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JOURNAL OF NEUROSURGICAL SCIENCES
A Journal on Neurosurgery
Indexed/Abstracted in: e-psyche, EMBASE, PubMed/MEDLINE, Neuroscience Citation Index, Science Citation Index Expanded (SciSearch), Scopus
Impact Factor 1,651
Journal of Neurosurgical Sciences 2008 September;52(3):71-4
Sectioning of filum terminale externum using a rigid endoscope through the sacral hiatus. Cadaver study
Mourgela S. 1, Anagnostopoulou S. 2, Sakellaropoulos A. 3, Koulousakis A. 4, Warnke J. P. 5
1 Neurosurgical Department, “St. Savas” Anticancer Institute, Athens, Greece
2 Department of Anatomy, Medical School University of Athens, Athens, Greece
3 Pulmonary and Critical Care Medicine “Athineon B” Hospital, Athens, Greece
4 Department for Functional and Stereotactic Neurosurgery University of Cologne, Cologne, Germany
5 Neurosurgical Department Paracelsus Clinic, Zwickau, Germany
Aim. Tethered cord syndrome (TCS) is a stretch-induced functional disorder of the spinal cord, which is directly related to filum fixation. Classic surgical approaches to the filum involve open surgery and include varying amounts of spinal bone removal. In an effort to reduce the morbidity and mortality of these procedures, the authors explored a less invasive method. They evaluated the ability, safety and feasibility for endoscopic sectioning of the filum terminale externum by performing upward orientated navigation in the extradural sacral spinal canal through the sacral hiatus using a rigid endoscope.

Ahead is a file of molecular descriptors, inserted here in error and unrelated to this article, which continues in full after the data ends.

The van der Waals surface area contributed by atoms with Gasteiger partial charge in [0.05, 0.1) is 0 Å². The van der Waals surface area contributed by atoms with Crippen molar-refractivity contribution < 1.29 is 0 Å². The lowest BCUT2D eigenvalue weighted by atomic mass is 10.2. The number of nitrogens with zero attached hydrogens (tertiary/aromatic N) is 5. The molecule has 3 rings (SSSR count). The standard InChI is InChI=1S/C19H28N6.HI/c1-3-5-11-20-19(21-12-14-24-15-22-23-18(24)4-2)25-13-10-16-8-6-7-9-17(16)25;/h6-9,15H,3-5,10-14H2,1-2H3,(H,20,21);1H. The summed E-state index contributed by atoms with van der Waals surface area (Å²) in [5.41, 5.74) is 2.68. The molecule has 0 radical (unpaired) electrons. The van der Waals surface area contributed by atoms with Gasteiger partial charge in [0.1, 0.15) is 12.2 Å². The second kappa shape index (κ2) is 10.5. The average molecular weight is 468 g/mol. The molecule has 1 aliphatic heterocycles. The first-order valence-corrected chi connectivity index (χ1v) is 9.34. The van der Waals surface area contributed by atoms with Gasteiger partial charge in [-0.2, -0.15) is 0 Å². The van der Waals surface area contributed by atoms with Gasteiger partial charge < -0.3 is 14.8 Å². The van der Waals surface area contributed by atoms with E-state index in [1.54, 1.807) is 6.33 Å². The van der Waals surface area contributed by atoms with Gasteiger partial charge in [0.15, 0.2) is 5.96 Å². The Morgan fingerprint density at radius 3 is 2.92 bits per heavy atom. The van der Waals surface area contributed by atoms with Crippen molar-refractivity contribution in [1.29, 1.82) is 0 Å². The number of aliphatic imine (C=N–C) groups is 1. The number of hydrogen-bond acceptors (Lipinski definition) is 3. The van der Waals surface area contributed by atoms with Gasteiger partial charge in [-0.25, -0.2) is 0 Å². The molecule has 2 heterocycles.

Methods. Four adult, phenol-formalin embalmed cadavers were used for endoscopic section of the filum terminale externum at the tip of thecal sac. After preparing the anatomical area of sacral hiatus, a rigid endoscope (Storz, of 3.8 mm external diameter with two working channels, of 1 mm each, one for suction-irrigation and one as working) was inserted into the extradural sacral spinal canal and the filum terminale externum was identified and cut easily at the distal end of thecal sac at the level of S2. In all cases, it was possible to manipulate the rigid endoscope and inspect the full length of the extradural sacral spinal canal, especially at the S1-S2 level.
Results. The results indicate that the tested transhiatal approach for upward orientated extradural endoscopy represents a minimally invasive procedure that provides an appropriate and feasible route to the extradural sacral spinal canal.
Conclusion. Such approach is an attractive alternative for filum terminale externum sectioning in cases where tethered cord syndrome is not accompanied by any other pathology. Moreover if filum terminale internum sectiong is indicated, it can be performed in second stage.